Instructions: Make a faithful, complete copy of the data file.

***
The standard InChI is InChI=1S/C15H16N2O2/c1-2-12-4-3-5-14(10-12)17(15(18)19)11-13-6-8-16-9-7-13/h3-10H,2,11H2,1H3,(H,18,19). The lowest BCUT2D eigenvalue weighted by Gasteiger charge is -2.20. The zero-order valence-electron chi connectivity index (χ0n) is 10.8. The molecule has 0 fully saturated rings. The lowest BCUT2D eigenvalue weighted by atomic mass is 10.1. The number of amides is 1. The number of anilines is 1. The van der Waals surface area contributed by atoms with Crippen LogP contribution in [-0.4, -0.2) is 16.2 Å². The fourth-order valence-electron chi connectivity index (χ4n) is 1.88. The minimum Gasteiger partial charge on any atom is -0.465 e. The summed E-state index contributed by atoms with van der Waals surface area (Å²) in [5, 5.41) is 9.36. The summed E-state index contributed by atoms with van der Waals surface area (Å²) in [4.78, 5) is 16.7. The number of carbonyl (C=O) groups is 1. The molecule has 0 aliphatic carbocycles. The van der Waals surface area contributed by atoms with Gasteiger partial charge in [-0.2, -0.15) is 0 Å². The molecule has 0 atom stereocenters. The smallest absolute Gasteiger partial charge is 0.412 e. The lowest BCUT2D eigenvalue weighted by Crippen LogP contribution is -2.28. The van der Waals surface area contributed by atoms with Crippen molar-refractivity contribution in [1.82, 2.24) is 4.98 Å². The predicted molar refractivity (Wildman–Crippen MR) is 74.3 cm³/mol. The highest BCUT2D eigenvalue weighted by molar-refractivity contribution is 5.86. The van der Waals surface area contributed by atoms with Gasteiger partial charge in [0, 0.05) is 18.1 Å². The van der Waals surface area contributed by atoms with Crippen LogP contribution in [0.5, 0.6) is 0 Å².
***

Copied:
The standard InChI is InChI=1S/C15H16N2O2/c1-2-12-4-3-5-14(10-12)17(15(18)19)11-13-6-8-16-9-7-13/h3-10H,2,11H2,1H3,(H,18,19). The lowest BCUT2D eigenvalue weighted by Gasteiger charge is -2.20. The zero-order valence-electron chi connectivity index (χ0n) is 10.8. The molecule has 0 fully saturated rings. The lowest BCUT2D eigenvalue weighted by atomic mass is 10.1. The number of amides is 1. The number of anilines is 1. The van der Waals surface area contributed by atoms with Crippen LogP contribution in [-0.4, -0.2) is 16.2 Å². The fourth-order valence-electron chi connectivity index (χ4n) is 1.88. The minimum Gasteiger partial charge on any atom is -0.465 e. The summed E-state index contributed by atoms with van der Waals surface area (Å²) in [5, 5.41) is 9.36. The summed E-state index contributed by atoms with van der Waals surface area (Å²) in [4.78, 5) is 16.7. The number of carbonyl (C=O) groups is 1. The molecule has 0 aliphatic carbocycles. The van der Waals surface area contributed by atoms with Gasteiger partial charge in [-0.2, -0.15) is 0 Å². The molecule has 0 atom stereocenters. The smallest absolute Gasteiger partial charge is 0.412 e. The lowest BCUT2D eigenvalue weighted by Crippen LogP contribution is -2.28. The van der Waals surface area contributed by atoms with Crippen molar-refractivity contribution in [1.82, 2.24) is 4.98 Å². The predicted molar refractivity (Wildman–Crippen MR) is 74.3 cm³/mol. The highest BCUT2D eigenvalue weighted by molar-refractivity contribution is 5.86. The van der Waals surface area contributed by atoms with Gasteiger partial charge in [0, 0.05) is 18.1 Å². The van der Waals surface area contributed by atoms with Crippen LogP contribution in [0.5, 0.6) is 0 Å².